WASHINGTON – U.S. factories cranked out more autos, furniture and food last month, boosting production by the most since July.
Manufacturing output rose 0.5 per cent in January, after falling in four of the previous five months, the Federal Reserve said Wednesday. Overall industrial production, which includes mining and utilities, added 0.9 per cent, the biggest jump in 14 months.
The data could raise hopes that manufacturing may be stabilizing after output declined for much of last year. The strong dollar and weak overseas growth have cut into exports and the profits of large multinational corporations. By some measures, U.S. factories had contracted since last fall.
“This encouraging report should help quiet the recession calls of late,” Jennifer Lee, an economist at BMO Capital Markets, said.
Americans are spending at a solid pace, offsetting some of the overseas drag. Some economists have noted that manufacturing’s weakness has been concentrated in sectors that are particularly sensitive to low oil prices and the global economy’s health, such as aerospace and industrial machinery.
Meanwhile, auto sales rose to a record level in 2015, and the production of cars and car parts rose 2.8 per cent, the most since July. Furniture output climbed 1.4 per cent, and food production advanced 0.8 per cent.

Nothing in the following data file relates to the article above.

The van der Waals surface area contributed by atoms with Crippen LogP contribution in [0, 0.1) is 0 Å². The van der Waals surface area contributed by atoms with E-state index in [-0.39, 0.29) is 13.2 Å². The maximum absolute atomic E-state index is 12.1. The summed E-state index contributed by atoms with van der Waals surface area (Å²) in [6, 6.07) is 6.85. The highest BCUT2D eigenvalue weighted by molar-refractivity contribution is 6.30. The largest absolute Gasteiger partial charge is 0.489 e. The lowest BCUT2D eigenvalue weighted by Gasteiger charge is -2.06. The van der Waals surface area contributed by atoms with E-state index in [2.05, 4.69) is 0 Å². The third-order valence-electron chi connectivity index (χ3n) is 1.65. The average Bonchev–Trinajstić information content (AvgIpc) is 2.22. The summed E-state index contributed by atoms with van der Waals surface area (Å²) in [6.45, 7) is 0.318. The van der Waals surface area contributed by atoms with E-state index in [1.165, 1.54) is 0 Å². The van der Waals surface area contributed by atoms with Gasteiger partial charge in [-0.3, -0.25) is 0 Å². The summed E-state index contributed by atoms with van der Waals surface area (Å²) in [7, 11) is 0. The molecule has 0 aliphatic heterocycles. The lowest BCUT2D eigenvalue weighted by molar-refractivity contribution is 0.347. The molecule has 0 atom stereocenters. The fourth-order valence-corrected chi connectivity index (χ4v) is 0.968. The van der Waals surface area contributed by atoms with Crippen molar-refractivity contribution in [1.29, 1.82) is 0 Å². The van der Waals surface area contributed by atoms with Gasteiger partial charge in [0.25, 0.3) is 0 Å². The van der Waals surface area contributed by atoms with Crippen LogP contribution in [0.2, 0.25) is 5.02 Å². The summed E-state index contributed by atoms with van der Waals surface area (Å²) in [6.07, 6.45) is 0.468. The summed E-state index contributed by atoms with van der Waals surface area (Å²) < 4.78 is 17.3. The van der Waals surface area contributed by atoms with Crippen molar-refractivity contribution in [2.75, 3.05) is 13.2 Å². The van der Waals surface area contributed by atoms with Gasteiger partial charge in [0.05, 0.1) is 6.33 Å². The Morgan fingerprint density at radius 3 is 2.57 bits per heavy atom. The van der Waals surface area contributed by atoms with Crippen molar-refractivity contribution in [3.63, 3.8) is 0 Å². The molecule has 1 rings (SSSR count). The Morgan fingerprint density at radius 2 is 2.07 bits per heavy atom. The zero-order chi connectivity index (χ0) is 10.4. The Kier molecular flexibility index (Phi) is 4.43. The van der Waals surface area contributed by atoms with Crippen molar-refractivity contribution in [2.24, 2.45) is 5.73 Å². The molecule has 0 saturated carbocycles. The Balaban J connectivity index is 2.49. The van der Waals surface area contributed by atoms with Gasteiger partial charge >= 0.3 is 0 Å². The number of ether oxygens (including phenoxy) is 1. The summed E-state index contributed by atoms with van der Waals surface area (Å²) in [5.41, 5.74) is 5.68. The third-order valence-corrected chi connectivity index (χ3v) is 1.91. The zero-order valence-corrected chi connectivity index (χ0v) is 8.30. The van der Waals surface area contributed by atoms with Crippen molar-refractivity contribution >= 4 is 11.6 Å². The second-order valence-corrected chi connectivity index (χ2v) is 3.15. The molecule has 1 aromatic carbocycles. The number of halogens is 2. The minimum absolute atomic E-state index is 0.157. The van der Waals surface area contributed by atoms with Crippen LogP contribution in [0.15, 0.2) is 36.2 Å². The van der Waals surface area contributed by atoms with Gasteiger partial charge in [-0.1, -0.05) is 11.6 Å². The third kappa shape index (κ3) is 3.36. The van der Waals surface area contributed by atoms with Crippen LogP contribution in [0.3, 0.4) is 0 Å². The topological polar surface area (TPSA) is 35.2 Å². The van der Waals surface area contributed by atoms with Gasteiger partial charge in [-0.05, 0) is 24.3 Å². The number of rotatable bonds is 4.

“The major driver of manufacturing growth is consumer spending for basics and durable goods,” said Dan Meckstroth, chief economist at MAPI, a manufacturing research group. “We expect to see many ups and downs in manufacturing production this year.”
Utility output jumped 5.4 per cent as Americans turned up the heat in their homes after an unseasonably warm December. Mining, which includes oil and gas drilling, was flat after four months of declines. Sharply lower oil prices have caused big drops in mining, which now may be levelling off.
The dollar has increased about 20 per cent since July 2014, which makes U.S. goods more expensive overseas and lowers the price of competing imports. China, the world’s second-largest economy, has seen its growth slow, which has hit developing countries that export to China and weakened the global economy.
Yet some economists argue that most of U.S. manufacturing has not been affected by overseas trends.
Alexander Lin, an economist at Bank of America Merrill Lynch, points out that only a few sectors are heavily dependent on international trade, including aircraft, steel and other metals, and appliances.
“Negative sentiment toward U.S. manufacturing may be overdone,” Lin wrote in a research note last week.
Tom Porcelli, chief economist at RBC Capital Markets, estimates that only about 30 per cent of U.S. manufacturing has actually reported a drop in output over the past year.
That, in turn, suggests that factories’ woes may not drag down the economy as much as many analysts fear. In every recession back to 1973, output has fallen in at least 80 per cent of manufacturing, Porcelli says.